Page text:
The combination of apple and pastry is alluring at this time of year. I am not picky. My craving can be cured by handsome double crust apple pie, flakey apple strudel, homely apple dumpling, or in today’s case, an elegant apple tarte fine. The recipe for this week’s French Fridays with Dorie is descriptively named Crispy Crackly Apple Almond Tart. The crispy and crackly texture is provided by layers of phyllo pastry. While I can never turn down a piece of baklava, I do not enjoy working with phyllo dough. I know that they are convenient but brushing those paper thin layers with melted butter is not my idea of fun. Too messy!
Luckily, Greenspan’s recipe suggested the alternative tarte fine made with frozen puff pastry. I don’t mind puff pastry ever since I found a good source for already rolled out sheets made with butter. But why the direction to make individual tartlets with all that cutting and trimming? I don’t want to waste even one scrap of puff pastry. That was how I decided to make two rectangular tarts filled with almond frangipane and thinly sliced Northern Spy apples.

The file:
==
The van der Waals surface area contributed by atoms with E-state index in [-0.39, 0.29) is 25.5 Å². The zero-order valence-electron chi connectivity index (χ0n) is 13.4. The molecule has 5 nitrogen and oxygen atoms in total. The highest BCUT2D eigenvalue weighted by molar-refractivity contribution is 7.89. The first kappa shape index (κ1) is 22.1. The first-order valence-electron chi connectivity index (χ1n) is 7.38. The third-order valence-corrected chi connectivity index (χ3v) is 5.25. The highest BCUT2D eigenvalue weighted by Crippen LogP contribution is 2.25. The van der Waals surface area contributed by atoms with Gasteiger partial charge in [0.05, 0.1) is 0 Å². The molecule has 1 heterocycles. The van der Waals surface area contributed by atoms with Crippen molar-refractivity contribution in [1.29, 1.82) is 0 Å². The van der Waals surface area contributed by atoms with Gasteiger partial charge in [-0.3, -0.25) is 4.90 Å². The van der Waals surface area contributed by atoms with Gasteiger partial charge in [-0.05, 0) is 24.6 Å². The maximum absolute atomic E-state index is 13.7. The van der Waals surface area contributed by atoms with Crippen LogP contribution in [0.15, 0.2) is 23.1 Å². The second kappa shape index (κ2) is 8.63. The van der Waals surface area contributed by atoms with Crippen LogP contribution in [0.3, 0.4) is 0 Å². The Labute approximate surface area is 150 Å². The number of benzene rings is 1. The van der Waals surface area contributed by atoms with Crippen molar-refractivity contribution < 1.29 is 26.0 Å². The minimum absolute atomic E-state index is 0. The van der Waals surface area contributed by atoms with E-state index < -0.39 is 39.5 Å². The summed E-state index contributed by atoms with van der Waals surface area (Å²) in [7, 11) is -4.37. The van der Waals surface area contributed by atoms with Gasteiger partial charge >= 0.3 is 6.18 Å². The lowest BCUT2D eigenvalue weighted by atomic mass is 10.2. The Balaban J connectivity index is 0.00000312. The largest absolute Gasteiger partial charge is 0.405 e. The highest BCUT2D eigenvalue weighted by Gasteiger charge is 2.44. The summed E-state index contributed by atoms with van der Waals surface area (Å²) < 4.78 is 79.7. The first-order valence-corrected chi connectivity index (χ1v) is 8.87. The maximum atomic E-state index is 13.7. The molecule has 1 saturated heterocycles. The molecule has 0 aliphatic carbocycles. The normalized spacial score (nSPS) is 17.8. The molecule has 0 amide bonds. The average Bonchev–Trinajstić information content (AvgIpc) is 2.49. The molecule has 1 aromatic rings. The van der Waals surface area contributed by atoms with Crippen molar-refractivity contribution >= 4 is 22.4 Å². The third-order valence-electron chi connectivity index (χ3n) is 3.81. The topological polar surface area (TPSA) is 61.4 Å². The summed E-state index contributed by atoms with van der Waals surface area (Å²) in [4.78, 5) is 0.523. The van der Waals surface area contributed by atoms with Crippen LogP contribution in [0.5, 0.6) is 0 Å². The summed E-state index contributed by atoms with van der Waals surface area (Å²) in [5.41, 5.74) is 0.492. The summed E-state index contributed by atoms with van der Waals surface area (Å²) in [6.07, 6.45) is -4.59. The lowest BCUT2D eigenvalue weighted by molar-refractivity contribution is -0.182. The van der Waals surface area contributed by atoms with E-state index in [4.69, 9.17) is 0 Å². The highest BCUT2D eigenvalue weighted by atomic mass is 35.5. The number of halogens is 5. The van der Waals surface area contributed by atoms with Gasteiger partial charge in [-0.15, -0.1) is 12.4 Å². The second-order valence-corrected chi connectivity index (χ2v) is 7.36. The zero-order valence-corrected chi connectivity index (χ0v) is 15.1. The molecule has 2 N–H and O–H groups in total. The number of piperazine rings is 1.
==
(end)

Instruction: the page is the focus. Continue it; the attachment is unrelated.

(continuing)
The assembly was quite simple. I cut each square of pastry in half and stacked together to form a double layer. I scored and docked the layers before spreading on the rich almond cream neatly to the border. Thinly sliced apples were placed on top of the almond cream before I sprinkled raw sugar all over. Once the tart came out of the oven, I let them cool a bit before glazing the apples with melted homemade crabapple jelly. Let it glisten!
Each tart generously served four. I plated them with a dusting of icing sugar and drizzles of caramel sauce. Obviously a dollop of tangy crème fraiche would be quite appropriate but I wanted the almond flavour to shine. This dessert looks much more impressive than the amount of work involved. It embraces the elegance of French apple tart that evokes images of fancy pastry shops. I can see myself including this apple tart fine as part of a dinner party menu.
Would I rather follow the original recipe to make a phyllo tart? That depends. If I have a lazy afternoon to fuss over delicate sheets of phyllo dough, I would not mind. After all, the crispy crackly texture cannot be emulated with buttery puff pastry. However, when time and convenience top my priority, I would turn to my streamlined version with no hesitation.
Greenspan’s original recipe can be found here. You can check out other bloggers’ rendition of the recipe at French Fridays with Dorie. If you want a more intense caramel experience, check out the one at Smitten Kitchen!